I get asked a lot why we don’t spray our primer on window sashes. Just the other day one of my employees asked the question, hoping they had thought of something that might make our jobs easier and the work move faster.
While spraying on paint and primer is much faster, the gains in speed come at a cost. In this post I want to look at some of the pros and cons of both so you can make an informed decision when the time to repaint comes.
There really is no faster way to apply paint than using an airless sprayer. You can cover an entire wall in minutes instead of hours, but like everything, speed doesn’t always equate to quality. Here are some of the key benefits of using an airless sprayer.
- Incredibly fast application
- One coat coverage
- Smooth finish free of brush/roller marks
- Can get into hard to reach areas
So, why wouldn’t everyone just spray everything all the time? Well, there is a downside to spraying too.
- Long prep and clean up time
- Uneven coverage (sometimes too thick)
- Uses 2-3 times as much paint as brushing
- Poor adhesion
- Can’t paint on windy days
Applying paint with an airless sprayer can be very challenging if you don’t have a lot of practice using the sprayer. Like any tool, airless sprayers take a lot of practice before you can apply a smooth even coat of paint. Beginners will get over-spray, drips and runs, they’ll often have an uneven coat with some spots of heavy paint build up and some spots that are just too thin.
Paint spraying also uses 2-3 times as much paint as brushing or rolling. Not all of that extra paint goes onto the house either. Most of it ends up wasted in the hose line or as over-spray.
Even with these issues, there are some tight spots like around utilities that can’t be done cleanly without spraying and you really can’t beat the speed.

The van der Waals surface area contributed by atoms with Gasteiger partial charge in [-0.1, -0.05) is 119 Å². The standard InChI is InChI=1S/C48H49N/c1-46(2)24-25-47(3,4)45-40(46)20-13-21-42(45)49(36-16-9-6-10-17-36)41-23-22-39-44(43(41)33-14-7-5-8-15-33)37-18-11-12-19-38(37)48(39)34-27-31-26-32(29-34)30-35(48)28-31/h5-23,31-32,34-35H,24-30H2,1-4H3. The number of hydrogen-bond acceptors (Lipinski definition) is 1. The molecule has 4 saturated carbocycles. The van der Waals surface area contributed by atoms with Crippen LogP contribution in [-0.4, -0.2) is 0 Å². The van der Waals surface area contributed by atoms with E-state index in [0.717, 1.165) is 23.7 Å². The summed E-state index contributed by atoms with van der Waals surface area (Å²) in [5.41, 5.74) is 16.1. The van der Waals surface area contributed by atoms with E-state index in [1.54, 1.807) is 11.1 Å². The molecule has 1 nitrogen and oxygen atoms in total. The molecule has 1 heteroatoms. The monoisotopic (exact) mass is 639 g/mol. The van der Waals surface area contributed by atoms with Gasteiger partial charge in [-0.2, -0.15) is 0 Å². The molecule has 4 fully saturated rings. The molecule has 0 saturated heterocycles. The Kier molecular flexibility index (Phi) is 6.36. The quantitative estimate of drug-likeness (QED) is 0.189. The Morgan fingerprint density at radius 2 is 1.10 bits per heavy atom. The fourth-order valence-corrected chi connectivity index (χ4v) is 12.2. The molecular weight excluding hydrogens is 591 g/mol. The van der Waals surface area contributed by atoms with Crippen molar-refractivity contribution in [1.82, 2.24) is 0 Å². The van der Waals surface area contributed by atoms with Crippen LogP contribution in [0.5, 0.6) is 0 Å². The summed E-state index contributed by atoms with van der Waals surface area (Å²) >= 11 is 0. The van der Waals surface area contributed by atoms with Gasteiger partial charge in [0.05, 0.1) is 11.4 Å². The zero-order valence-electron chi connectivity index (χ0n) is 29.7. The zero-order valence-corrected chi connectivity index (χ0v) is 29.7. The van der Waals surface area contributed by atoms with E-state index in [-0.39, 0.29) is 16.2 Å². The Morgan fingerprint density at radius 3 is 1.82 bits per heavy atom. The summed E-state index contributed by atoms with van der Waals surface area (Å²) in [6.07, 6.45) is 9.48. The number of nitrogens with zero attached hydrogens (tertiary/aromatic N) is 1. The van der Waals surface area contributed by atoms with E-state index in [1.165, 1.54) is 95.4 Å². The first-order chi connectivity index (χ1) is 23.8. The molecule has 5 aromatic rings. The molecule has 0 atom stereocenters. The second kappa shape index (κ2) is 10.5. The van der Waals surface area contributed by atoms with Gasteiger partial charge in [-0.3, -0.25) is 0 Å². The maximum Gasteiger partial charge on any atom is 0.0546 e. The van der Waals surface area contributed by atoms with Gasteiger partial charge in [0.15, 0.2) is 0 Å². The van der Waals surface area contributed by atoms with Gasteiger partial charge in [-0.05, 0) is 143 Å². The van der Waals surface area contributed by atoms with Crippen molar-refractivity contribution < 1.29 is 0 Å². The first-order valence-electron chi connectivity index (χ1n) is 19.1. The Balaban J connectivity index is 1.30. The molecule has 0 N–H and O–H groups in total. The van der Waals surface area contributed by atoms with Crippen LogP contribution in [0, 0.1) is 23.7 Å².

It’s the old-fashioned way of doing things so I probably love it, right? To be honest, I have a love/hate relationship with brushing on paint. It’s slow and tedious and often results in brush marks if I’m not careful, but nothing gives me control like applying paint with a good brush. Just like with spraying, let’s look at some of the benefits and negatives of brushing.
- Excellent control
- Very good adhesion
- Even, uniform coverage
- Gets paint into nooks and crannies better than spraying
So far, it looks like brushing solves the main problems we faced with spraying, so we should always brush, right? Not so fast.
- Slow, laborious application
- Can require 2 or more coats
- Can leaves brush marks
- Obstructions make for difficult application
Nothing come close to the control you get with a quality brush. You can cut in tight corners and paint nice straight lines that are impossible to attain with a sprayer. For detail work, the only acceptable way is to use a brush. Yes, it is slow, but you will get an even, uniform coat of paint and much better adhesion than with spraying alone.
How to Get the Best of Both Worlds
Now that I’ve got you all twisted up thinking neither one is better than the other, I want to offer you a solution that will change the way you paint.
Often with old houses the best answer lies in using yesterday’s techniques combined with today’s technology. Painting is one of those times.
In my studies and day to day practices, I have found the best way to apply paint is by applying with an airless sprayer and “back-brushing.”
Back-brushing is the practice of brushing over paint that has been applied with either a roller or sprayer. To do it properly, you’ll need a helper.
“But this seems like more work. Why would you do this?”
Using this technique, you are able to get the paint onto the surface quickly and brush it in before it dries. Back-brushing forces the paint into all the nooks and crannies, evens out the coat and works the paint into the surface giving you better adhesion for a lasting paint job.
You see, what slows you down when you apply paint with a brush is that you can only load so much paint onto the brush at a time. By spraying and back-brushing, you can cover large areas almost as quickly as by spraying alone. You get the benefits of both systems and eliminate most of the negatives.
Can you say win-win?
Have you tried this before? What do you think works better? I’d love to hear your thoughts in the comments below.
Founder & Editor-in-Chief
I love old houses, working with my hands, and teaching others the excitment of doing it yourself! Everything is teachable if you only give it the chance.